The 1992 Republican Constitution gives legal backing to the National Commission for Civic Education (NCCE).
Among other functions, it states that the NCCE shall formulate, implement and oversee programmes intended to inculcate in the citizens of Ghana the awareness of their civic responsibilities and an appreciation of their rights and obligations as free people.
The NCCE is also to assess for the information of the government, the limitations to the achievement of true democracy arising from the existing inequalities between the different strata of the population and make recommendations for addressing them.
Twenty-five years on, a random interview with some Ghanaians gives a view that might be a portrayal of the national picture.
Kwasi Fom, 34 years, a welder in Sampa in the Brong Ahafo Region, said he had knowledge of the existence of the NCCE but was not sure as to what its mandate was.
Joseph Baiden Gray, an unemployed graduate in the Central Region, said the NCCE was supposed to educate the populace on democracy and good governance but somehow, it seemed the Electoral Commission (EC) was more powerful because much premium was placed on the EC than the NCCE.
Akua Amoah, a professional caterer in the Ashanti Region, said the “NCCE has always been a partner through all the years, whether it is an election year or not. The NCCE has been a dependable companion, like a true husband, all year round.”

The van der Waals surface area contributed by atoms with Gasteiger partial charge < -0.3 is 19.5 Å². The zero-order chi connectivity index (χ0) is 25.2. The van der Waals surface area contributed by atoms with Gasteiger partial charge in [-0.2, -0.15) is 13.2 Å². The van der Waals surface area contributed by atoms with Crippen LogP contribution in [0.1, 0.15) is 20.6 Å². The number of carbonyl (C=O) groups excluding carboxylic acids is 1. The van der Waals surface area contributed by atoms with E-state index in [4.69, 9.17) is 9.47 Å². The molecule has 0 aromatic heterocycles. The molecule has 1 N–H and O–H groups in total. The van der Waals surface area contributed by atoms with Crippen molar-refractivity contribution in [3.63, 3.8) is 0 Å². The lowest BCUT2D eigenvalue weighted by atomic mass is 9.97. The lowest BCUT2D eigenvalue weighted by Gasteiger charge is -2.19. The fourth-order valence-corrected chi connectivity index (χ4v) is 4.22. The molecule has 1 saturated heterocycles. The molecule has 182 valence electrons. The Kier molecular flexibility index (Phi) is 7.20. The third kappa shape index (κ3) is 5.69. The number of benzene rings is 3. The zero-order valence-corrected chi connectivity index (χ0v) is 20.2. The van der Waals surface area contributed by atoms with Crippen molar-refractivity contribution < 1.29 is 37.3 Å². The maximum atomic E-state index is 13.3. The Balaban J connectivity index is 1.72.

A 12-year-old, Fritz Manu, in Tema, when asked to make a choice between the NCCE and the EC, said “I will choose the NCCE because they come to my school and educate us to know our duties and things we have to do for mother Ghana.”
No government in the democratic annals of Ghana in the Fourth Republic, can boast of bettering the lot of the NCCE, making it an enviable institution to front and champion democracy and ensure the enhancement of the rights and privileges of the ordinary person in the country.
While, successive governments have remained, for lack of a better expression, insensitive to one of the key institutions that should define the knowledge base of the ordinary person in the determination of their civic rights and responsibilities, the citizenry, to a larger extent, remain helpless and have had to, on regular occasions, depend on the media and other unprofessional avenues to make crucial decisions.
Today, the story of the NCCE, with regard to office accommodation and other logistics, notably vehicles, is pathetic at the national level, even worse at the regional level and it gets worst at the district level.